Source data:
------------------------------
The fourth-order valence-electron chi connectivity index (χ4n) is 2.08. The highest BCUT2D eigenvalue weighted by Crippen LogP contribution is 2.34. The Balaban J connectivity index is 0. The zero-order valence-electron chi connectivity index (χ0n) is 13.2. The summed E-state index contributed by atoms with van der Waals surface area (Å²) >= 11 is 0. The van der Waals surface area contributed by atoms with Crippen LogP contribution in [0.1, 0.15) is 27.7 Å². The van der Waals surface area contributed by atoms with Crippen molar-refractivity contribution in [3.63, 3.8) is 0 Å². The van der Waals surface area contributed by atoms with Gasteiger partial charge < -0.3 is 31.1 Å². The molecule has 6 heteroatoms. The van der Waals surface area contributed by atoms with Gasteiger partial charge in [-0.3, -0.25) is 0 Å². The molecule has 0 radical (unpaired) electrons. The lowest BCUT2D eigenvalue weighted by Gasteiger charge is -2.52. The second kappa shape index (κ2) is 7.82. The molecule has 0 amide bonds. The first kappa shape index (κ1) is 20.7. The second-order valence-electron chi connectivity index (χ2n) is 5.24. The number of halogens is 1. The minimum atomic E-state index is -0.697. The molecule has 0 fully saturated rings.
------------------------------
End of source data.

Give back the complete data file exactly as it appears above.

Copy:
The fourth-order valence-electron chi connectivity index (χ4n) is 2.08. The highest BCUT2D eigenvalue weighted by Crippen LogP contribution is 2.34. The Balaban J connectivity index is 0. The zero-order valence-electron chi connectivity index (χ0n) is 13.2. The summed E-state index contributed by atoms with van der Waals surface area (Å²) >= 11 is 0. The van der Waals surface area contributed by atoms with Crippen LogP contribution in [0.1, 0.15) is 27.7 Å². The van der Waals surface area contributed by atoms with Crippen molar-refractivity contribution in [3.63, 3.8) is 0 Å². The van der Waals surface area contributed by atoms with Gasteiger partial charge < -0.3 is 31.1 Å². The molecule has 6 heteroatoms. The van der Waals surface area contributed by atoms with Gasteiger partial charge in [-0.3, -0.25) is 0 Å². The molecule has 0 radical (unpaired) electrons. The lowest BCUT2D eigenvalue weighted by Gasteiger charge is -2.52. The second kappa shape index (κ2) is 7.82. The molecule has 0 amide bonds. The first kappa shape index (κ1) is 20.7. The second-order valence-electron chi connectivity index (χ2n) is 5.24. The number of halogens is 1. The minimum atomic E-state index is -0.697. The molecule has 0 fully saturated rings.